The retirement center where I live is gradually being transformed into a warehouse for patients with advanced Alzheimer’s disease. Independent residents are being relocated, rooms remodeled, and security doors and systems installed.

Patients with severe dementia are fed and tended as well as possible in their individual situations. They’re entertained, offered social stimuli and activities, and encouraged to exercise. Otherwise, they’re painfully observed as nature takes its inevitable course and they slowly wither away and die.

As I reported recently, more than 5 million Americans have Alzheimer’s/dementia. On average, a new case develops every minute. When they die, a third of senior citizens have some degree of dementia. Beyond the personal toll on friends and loved ones, government programs of Medicare and Medicaid pay two-thirds of the long-term care costs for patients who die with end-stage dementia. We all pay dearly. Differently. In every case.

I don’t ordinarily make New Year’s resolutions. But this year I resolve to do what I can to stimulate interest in learning how mentally competent people can protect themselves from dying later from the ravages of end-stage Alzheimer’s.

In a word, the open secret to self-protection is “preparation;” derived by paraphrasing the proverb: A stitch in time saves nine. Prior to the 1970s, a mentally incompetent persons’ affairs could only be legally managed via guardianship. That was a cumbersome and sometimes slow court process requiring proof of incapacitation and the need for protection. When a judge was satisfied, a guardian was designated.

Guardianship didn’t allow for previously competent persons to designate their wishes in advance of becoming incompetent. In other words, at least supposedly, guardians began protecting their wards with a blank slate. Prior wishes and desires for future health care didn’t endure through the guardianship-court decision and were contestable. Decisions were made using a best-interest standard: Given his current situation, what decision would best serve an incompetent patient’s best interests?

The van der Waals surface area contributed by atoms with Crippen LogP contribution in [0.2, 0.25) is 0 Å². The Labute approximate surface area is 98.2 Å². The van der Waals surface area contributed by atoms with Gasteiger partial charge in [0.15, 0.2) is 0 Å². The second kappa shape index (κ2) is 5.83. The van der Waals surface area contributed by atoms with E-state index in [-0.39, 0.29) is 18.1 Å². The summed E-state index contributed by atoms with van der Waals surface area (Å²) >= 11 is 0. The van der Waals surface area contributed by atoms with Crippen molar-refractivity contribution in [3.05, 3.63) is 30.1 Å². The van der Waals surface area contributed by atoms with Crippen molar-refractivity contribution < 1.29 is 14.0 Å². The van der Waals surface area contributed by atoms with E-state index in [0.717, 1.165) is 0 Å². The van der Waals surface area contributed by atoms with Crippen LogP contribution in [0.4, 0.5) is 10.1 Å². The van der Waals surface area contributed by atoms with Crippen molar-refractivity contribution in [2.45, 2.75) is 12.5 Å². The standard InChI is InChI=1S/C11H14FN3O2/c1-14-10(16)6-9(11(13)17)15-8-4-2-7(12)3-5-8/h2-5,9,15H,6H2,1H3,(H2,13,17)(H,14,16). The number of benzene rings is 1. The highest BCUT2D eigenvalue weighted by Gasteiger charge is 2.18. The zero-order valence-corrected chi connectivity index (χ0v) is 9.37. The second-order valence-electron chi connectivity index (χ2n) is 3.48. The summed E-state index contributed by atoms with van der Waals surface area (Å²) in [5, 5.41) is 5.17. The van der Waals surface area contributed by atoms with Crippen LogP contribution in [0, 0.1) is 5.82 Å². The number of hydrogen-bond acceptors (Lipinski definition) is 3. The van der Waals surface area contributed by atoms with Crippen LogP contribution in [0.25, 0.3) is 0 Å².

The durable power of attorney concept was created in 1969 by the National Conference of Commissioners of Uniform State Laws. In 1980 the Uniform Durable Power of Attorney Act (UDPA) became law. Today all states recognize some version of durable power of attorney.

In health care, the durable power of attorney (dpa-hc) process begins with a competent person designating someone to act as her health-care agent, or advocate as its also called. The agent, presumably knows and understands the person’s values and goals. If/when she becomes temporarily or permanently incapable of making or expressing her own wishes, the agent is empowered to step in and make them on her behalf.

After finding someone who agrees to act as a health-care agent, the competent person fills out a dpa-hc form, available free on line, in clinics, hospitals, doctors and lawyers offices. There is no need for a court or an attorney to become involved in a dpa-hc.

The final step in the process is the competent person and her health-care agent signing the completed form. In Michigan, the signatures must be witnessed by two people who are not relatives or involved in health care.

I recently changed my health care agent. My new agent, two witnesses and I completed the form while having a beer and waiting for our food at our weekly old-guys dinner get together. We all signed the dpa-hc form. It was a done deal.

Copies of dpa-hc have the same legal standing as originals. On admission, hospitals and health care facilities are required to ask for a copy of the dpa-hc. I have plenty of copies of mine and make sure all who might need them have one.

In the future, in piecemeal fashion, I’ll have more to say about the principles of durable power of attorney and self determination in reducing the dread and emotional and financial costs of dealing with incurable conditions like advanced Alzheimer’s disease.

I’m encouraged by the progress being made in law and science as our generation builds on the legacies of the past in bring humankind out of the dark ages.

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